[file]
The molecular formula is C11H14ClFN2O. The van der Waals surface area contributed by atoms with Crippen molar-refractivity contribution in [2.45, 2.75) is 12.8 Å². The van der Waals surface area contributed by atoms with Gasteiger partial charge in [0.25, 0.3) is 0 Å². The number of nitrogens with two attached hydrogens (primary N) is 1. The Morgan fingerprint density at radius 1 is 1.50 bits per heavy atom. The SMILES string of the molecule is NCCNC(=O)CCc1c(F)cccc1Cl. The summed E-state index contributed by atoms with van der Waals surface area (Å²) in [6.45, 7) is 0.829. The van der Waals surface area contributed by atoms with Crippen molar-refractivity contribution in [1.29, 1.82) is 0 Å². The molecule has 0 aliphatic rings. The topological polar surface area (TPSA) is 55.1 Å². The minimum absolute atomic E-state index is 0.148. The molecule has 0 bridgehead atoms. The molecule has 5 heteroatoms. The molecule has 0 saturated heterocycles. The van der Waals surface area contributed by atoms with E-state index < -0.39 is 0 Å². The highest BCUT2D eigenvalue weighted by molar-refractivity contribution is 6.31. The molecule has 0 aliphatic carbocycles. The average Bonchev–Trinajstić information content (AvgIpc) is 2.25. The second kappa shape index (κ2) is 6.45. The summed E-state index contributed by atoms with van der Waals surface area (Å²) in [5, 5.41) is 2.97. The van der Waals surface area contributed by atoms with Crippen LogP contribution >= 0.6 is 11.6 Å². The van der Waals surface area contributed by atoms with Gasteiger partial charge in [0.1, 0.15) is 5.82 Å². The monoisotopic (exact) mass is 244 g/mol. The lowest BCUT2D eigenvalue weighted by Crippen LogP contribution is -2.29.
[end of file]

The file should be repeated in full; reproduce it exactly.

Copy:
The molecular formula is C11H14ClFN2O. The van der Waals surface area contributed by atoms with Crippen molar-refractivity contribution in [2.45, 2.75) is 12.8 Å². The van der Waals surface area contributed by atoms with Gasteiger partial charge in [0.25, 0.3) is 0 Å². The number of nitrogens with two attached hydrogens (primary N) is 1. The Morgan fingerprint density at radius 1 is 1.50 bits per heavy atom. The SMILES string of the molecule is NCCNC(=O)CCc1c(F)cccc1Cl. The summed E-state index contributed by atoms with van der Waals surface area (Å²) in [6.45, 7) is 0.829. The van der Waals surface area contributed by atoms with Crippen molar-refractivity contribution in [1.29, 1.82) is 0 Å². The molecule has 0 aliphatic rings. The topological polar surface area (TPSA) is 55.1 Å². The minimum absolute atomic E-state index is 0.148. The molecule has 0 bridgehead atoms. The molecule has 5 heteroatoms. The molecule has 0 saturated heterocycles. The van der Waals surface area contributed by atoms with E-state index < -0.39 is 0 Å². The highest BCUT2D eigenvalue weighted by molar-refractivity contribution is 6.31. The molecule has 0 aliphatic carbocycles. The average Bonchev–Trinajstić information content (AvgIpc) is 2.25. The second kappa shape index (κ2) is 6.45. The summed E-state index contributed by atoms with van der Waals surface area (Å²) in [5, 5.41) is 2.97. The van der Waals surface area contributed by atoms with Crippen LogP contribution >= 0.6 is 11.6 Å². The van der Waals surface area contributed by atoms with Gasteiger partial charge in [0.1, 0.15) is 5.82 Å². The monoisotopic (exact) mass is 244 g/mol. The lowest BCUT2D eigenvalue weighted by Crippen LogP contribution is -2.29.